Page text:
Bouhassira D, Lantéri-Minet M, Attal N, Laurent B, Touboul C. Prevalence of chronic pain with neuropathic characteristics in the general population. Pain. 2008 Jun;136(3):380-387. doi: 10.1016/j.pain.2007.08.013. Epub 2007 Sep 20.

Cameron T. Safety and efficacy of spinal cord stimulation for the treatment of chronic pain: a 20-year literature review. J Neurosurg. 2004 Mar;100(3 Suppl Spine):254-67. Review.

Dones I, Levi V. Spinal Cord Stimulation for Neuropathic Pain: Current Trends and Future Applications. Brain Sci. 2018 Jul 24;8(8). pii: E138. doi: 10.3390/brainsci8080138. Review.

Blackburn AZ, Chang HH, DiSilvestro K, Veeramani A, McDonald C, Zhang AS, Daniels A. Spinal Cord Stimulation via Percutaneous and Open Implantation: Systematic Review and Meta-Analysis Examining Complication Rates. World Neurosurg. 2021 Oct;154:132-143.e1. doi: 10.1016/j.wneu.2021.07.077. Epub 2021 Jul 31.

Melzack R, Wall PD. Pain mechanisms: a new theory. Science. 1965 Nov 19;150(3699):971-9. Review.

Meyerson BA, Linderoth B. Mode of action of spinal cord stimulation in neuropathic pain. J Pain Symptom Manage. 2006 Apr;31(4 Suppl):S6-12.

Echeverria-Villalobos M, Mitchell J, Fiorda-Diaz J, Weaver T. Effects of Dorsal Column Spinal Cord Stimulation on Neuroinflammation: Revisiting Molecular Mechanisms and Clinical Outcomes on Chronic Lumbar/Leg Pain and Failed Back Surgery Syndrome. J Pain Res. 2021 Jul 30;14:2337-2345. doi: 10.2147/JPR.S309872. eCollection 2021. Review.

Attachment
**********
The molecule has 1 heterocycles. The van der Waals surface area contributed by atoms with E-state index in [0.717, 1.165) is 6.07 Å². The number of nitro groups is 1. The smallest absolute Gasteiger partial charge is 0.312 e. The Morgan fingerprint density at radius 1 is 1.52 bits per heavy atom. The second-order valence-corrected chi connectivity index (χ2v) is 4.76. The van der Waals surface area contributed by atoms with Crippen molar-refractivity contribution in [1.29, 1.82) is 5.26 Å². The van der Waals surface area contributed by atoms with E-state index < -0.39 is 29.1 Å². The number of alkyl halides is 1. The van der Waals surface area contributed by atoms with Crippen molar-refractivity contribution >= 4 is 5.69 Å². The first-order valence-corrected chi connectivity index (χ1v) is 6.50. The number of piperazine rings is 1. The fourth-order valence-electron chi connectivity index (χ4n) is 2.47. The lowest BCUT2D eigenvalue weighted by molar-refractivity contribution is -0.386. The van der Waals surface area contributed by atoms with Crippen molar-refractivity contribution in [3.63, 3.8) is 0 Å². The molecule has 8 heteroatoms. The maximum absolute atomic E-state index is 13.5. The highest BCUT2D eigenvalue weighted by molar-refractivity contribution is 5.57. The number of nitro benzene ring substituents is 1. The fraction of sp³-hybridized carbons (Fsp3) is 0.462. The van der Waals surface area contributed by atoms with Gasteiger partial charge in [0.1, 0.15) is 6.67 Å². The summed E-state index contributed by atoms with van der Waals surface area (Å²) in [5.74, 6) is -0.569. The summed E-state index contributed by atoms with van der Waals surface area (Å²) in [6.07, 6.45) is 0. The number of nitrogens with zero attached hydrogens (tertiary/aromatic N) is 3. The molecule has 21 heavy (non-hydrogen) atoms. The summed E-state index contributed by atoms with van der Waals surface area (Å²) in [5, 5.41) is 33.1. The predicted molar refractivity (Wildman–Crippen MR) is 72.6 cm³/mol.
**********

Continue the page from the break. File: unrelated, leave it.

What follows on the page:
Lam CK, Rosenow JM. Patient perspectives on the efficacy and ergonomics of rechargeable spinal cord stimulators. Neuromodulation. 2010 Jul;13(3):218-23. doi: 10.1111/j.1525-1403.2009.00269.x. Epub 2010 Feb 24.

Citations Reporting on Results

Costandi S, Mekhail N, Azer G, Mehanny DS, Hanna D, Salma Y, Bolash R, Saweris Y. Longevity and Utilization Cost of Rechargeable and Non-Rechargeable Spinal Cord Stimulation Implants: A Comparative Study. Pain Pract. 2020 Nov;20(8):937-945. doi: 10.1111/papr.12926. Epub 2020 Jul 27. Review.

Pepper J, Zrinzo L, Mirza B, Foltynie T, Limousin P, Hariz M. The risk of hardware infection in deep brain stimulation surgery is greater at impulse generator replacement than at the primary procedure. Stereotact Funct Neurosurg. 2013;91(1):56-65. doi: 10.1159/000343202. Epub 2012 Nov 29.

Hoelzer BC, Bendel MA, Deer TR, Eldrige JS, Walega DR, Wang Z, Costandi S, Azer G, Qu W, Falowski SM, Neuman SA, Moeschler SM, Wassef C, Kim C, Niazi T, Saifullah T, Yee B, Kim C, Oryhan CL, Rosenow JM, Warren DT, Lerman I, Mora R, Hayek SM, Hanes M, Simopoulos T, Sharma S, Gilligan C, Grace W, Ade T, Mekhail NA, Hunter JP, Choi D, Choi DY. Spinal Cord Stimulator Implant Infection Rates and Risk Factors: A Multicenter Retrospective Study. Neuromodulation. 2017 Aug;20(6):558-562. doi: 10.1111/ner.12609. Epub 2017 May 11.

Falowski SM, Provenzano DA, Xia Y, Doth AH. Spinal Cord Stimulation Infection Rate and Risk Factors: Results From a United States Payer Database. Neuromodulation. 2019 Feb;22(2):179-189. doi: 10.1111/ner.12843. Epub 2018 Aug 17.

Van Buyten JP, Fowo S, Spincemaille GH, Tronnier V, Beute G, Pallarés JJ, Naous H, Zucco F, Krauss JK, De Andrés J, Buchser E, Costantini A, Lazorthes Y. The restore rechargeable, implantable neurostimulator: handling and clinical results of a multicenter study. Clin J Pain. 2008 May;24(4):325-34. doi: 10.1097/AJP.0b013e31816216a9.